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The first incarnation of Cap’n Jazz was formed in Chicago circa 1989, when brothers Tim (guitar, vocals) and Mike Kinsella (drums) teamed up with bassist Sam Zurick and guitarist Victor Villareal; all were still in school at the time. The band went through several name changes and added guitarist Davey von Bohlen, but took a few years to get serious about pursuing music. Eventually, they earned a cult following around Chicago and the Midwest, honing a sound that was at once complicated and sloppily enthusiastic. Frontman Tim Kinsella’s cryptic wordplay and naïve vocals became the group’s focal points; although some found those traits polarizing, they gave Cap’n Jazz a distinct personality.
Analphabetapolothology During the early ’90s, the band recorded several singles for tiny independent labels, and also contributed tracks to several indie and punk compilations. In 1995, they issued their first and only album, Shmap’n Shmazz, on the tiny, poorly distributed Man With Gun label; the album also had an incredibly lengthy alternate title, which most fans ignored. It quickly became a collector’s item. Not long after its release, Cap’n Jazz disbanded to pursue other projects. In 1998, three years after the band’s breakup, Jade Tree Records assembled a double-disc Cap’n Jazz retrospective titled Analphabetapolothology. It contained the band’s complete recorded works — the entirety of Shmap’n Shmazz, material from their early singles and split releases, compilation tracks, unreleased demos and outtakes, and several songs from their farewell concert in Chicago.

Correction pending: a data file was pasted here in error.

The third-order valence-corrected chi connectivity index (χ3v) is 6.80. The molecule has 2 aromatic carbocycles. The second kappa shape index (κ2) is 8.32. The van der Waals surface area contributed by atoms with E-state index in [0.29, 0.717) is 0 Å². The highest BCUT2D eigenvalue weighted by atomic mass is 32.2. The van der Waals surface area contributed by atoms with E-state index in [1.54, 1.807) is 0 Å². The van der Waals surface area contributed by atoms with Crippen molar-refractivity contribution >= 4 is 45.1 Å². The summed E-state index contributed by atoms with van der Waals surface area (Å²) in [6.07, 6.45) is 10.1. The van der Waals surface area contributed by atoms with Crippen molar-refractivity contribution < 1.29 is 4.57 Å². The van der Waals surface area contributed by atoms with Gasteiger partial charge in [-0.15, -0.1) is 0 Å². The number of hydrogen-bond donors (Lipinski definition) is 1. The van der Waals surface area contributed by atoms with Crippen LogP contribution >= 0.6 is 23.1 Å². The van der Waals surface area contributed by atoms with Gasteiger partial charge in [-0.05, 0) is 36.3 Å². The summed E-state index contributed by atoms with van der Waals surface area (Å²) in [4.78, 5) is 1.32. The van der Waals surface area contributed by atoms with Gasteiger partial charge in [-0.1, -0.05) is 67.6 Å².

Post Cap’n Jazz, Davey von Bohlen founding the Promise Ring, which became one of the most popular emo bands of the ’90s. Tim Kinsella founded Joan of Arc, which fused indie rock and avant-garde art rock in adventurous ways, and also included Mike Kinsella, Victor Villarreal and Sam Zurick at various times. As well as Owls and Make Believe with Sam Zurick. In between drumming gigs behind his brother, Mike Kinsella went on to front his own projects, American Football and, later, the mostly solo Owen. Victor Villarreal resurfacing in the mostly instrumental Ghosts and Vodka, which also featured Zurick.